What does Sarah Palin have in common with the Muslim Brotherhood? The answer to that question is, of course, absolutely nothing. But don’t tell myriad pundits and academics that. Cheap analogies between the Tea Party and al-Qaeda, Sarah Palin and the Muslim Brotherhood, or the Taliban and the Christian Right have become a bit too commonplace for comfort among those who are supposed to inform public debate or provide expertise. Politicization, intolerance for opposing views, and false moral equivalence each suggest a profound ignorance of what groups like the Taliban and Muslim Brotherhood stand for.

Here are just a few examples:

  •  MSNBC’s Chris Matthews: “So the Muslim Brotherhood has a parallel role here with the Tea Party?”
  • John Esposito, Georgetown University:  “The political Salafis believe that they have a true vision of Islam and that their version of religion is the one that they practice and the one that other people should practice too in their personal lives. Moreover, they are working to implement this vision in society as a whole… What you see in Christianity is that you have some very conservative Christians, you see them in the U.S. for example, many of them very conservative in their personal lives, and then there is the Christian Right in the U.S. that is involved in politics, another kind of Christianity that tries to impose its own will on other people.”
  • Princeton University’s Gregory D. Johnsen: “comparing [Tawakkol] Karman to [hardline Islamist Abdul Majid al-] Zindani is something akin to making Colin Powell responsible for what Sarah Palin says.”
  • Oxford University’s Richard Dawkins: “The fundamentalist Christian Right is America’s Taliban.”
  • University of Michigan Professor Juan Cole: “The mainstream Republican Party’s view on many social issues thus resembles that of the Hindu nationalist Bharatiya Janata Party and the Muslim Brotherhood and related parties in the Muslim world far more than it does the ‘conservative’ parties of Scandinavia and continental Europe.”
  • And, Juan Cole, again: “Is Sarah Palin America’s Mahmoud Ahmadinejad? The two differ in many key respects, of course, but it is remarkable how similar they are. There are uncanny parallels in their biographies, their domestic politics and the way they present themselves — even in their rocky relationships with party elders.”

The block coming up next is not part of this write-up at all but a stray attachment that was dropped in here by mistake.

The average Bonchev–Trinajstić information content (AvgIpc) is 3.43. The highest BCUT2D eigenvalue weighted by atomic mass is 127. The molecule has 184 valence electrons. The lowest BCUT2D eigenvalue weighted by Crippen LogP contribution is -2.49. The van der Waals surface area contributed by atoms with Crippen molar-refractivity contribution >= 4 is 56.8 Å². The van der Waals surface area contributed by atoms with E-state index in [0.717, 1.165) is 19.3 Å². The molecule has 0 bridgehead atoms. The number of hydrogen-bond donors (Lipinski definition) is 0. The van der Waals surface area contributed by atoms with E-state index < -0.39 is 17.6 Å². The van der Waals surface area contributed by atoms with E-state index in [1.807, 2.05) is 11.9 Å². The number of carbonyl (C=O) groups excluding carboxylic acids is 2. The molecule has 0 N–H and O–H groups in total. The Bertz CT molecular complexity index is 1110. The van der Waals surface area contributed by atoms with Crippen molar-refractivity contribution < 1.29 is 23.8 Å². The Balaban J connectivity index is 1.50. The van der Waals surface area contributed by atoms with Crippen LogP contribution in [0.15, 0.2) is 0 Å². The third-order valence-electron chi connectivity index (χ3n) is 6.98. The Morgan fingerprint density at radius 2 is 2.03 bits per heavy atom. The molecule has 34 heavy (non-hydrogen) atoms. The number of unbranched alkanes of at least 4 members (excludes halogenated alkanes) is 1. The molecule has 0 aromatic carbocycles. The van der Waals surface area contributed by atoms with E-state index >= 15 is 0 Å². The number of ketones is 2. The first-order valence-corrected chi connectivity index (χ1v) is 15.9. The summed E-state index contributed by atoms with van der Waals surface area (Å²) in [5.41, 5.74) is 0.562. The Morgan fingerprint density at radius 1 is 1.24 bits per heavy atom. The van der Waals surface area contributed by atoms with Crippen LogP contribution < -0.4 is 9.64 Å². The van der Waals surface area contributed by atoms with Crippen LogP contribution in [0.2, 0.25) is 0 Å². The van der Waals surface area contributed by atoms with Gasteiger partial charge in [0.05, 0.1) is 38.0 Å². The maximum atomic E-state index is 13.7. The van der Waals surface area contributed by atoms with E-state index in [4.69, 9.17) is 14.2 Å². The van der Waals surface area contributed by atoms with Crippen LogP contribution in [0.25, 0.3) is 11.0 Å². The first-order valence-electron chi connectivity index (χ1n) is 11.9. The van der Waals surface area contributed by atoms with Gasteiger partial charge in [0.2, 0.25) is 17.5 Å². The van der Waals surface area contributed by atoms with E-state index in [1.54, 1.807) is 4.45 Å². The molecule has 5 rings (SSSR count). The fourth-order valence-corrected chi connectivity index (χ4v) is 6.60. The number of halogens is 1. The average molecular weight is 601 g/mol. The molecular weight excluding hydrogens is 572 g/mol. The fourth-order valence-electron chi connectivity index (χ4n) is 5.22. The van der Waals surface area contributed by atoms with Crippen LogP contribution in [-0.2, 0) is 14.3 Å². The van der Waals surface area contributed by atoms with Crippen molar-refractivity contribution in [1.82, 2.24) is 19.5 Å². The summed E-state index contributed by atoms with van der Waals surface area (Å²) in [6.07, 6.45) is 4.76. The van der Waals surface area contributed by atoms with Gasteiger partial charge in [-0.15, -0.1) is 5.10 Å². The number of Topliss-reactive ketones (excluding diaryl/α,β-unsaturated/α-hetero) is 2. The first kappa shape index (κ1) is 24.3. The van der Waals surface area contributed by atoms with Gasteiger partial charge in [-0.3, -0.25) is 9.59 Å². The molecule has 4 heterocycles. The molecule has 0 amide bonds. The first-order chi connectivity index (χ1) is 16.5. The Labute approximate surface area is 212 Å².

• Cher: “We talk about how radical Muslims take away the Rights of their woman, but HOW CAN WE LET These RW [right wing American] Misogynistic Cretins take away.”
  • Occasional  Nation contributor David Lindorff: “But John Walker Lindh… is not the real American Taliban. That title surely belongs to our new Republican vice presidential candidate, Sarah Palin.”
  • Filmmaker Michael Moore:  Appearing on “Real Time” with Bill Maher on Friday, film producer Michael Moore said that we should consider people such as Newt Gingrich and Sarah Palin “our Taliban” because “their level of bigotry is so un-American.”
  • Markos Moulitsas, Daily Kos founder: “In their tactics and on the issues, our homegrown American Taliban are almost indistinguishable from the Afghan Taliban.”
  • New York Times columnist Nicholas Kristof: “We tend to think of national security narrowly as the risk of a military or terrorist attack. But national security is about protecting our people and our national strength — and the blunt truth is that the biggest threat to America’s national security … comes from budget machinations, and budget maniacs, at home.”

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What does Sarah Palin have in common with the Muslim Brotherhood? The answer to that question is, of course, absolutely nothing. But don’t tell myriad pundits and academics that. Cheap analogies between the Tea Party and al-Qaeda, Sarah Palin and the Muslim Brotherhood, or the Taliban and the Christian Right have become a bit too commonplace for comfort among those who are supposed to inform public debate or provide expertise. Politicization, intolerance for opposing views, and false moral equivalence each suggest a profound ignorance of what groups like the Taliban and Muslim Brotherhood stand for.

Here are just a few examples:

    •  MSNBC’s Chris Matthews: “So the Muslim Brotherhood has a parallel role here with the Tea Party?”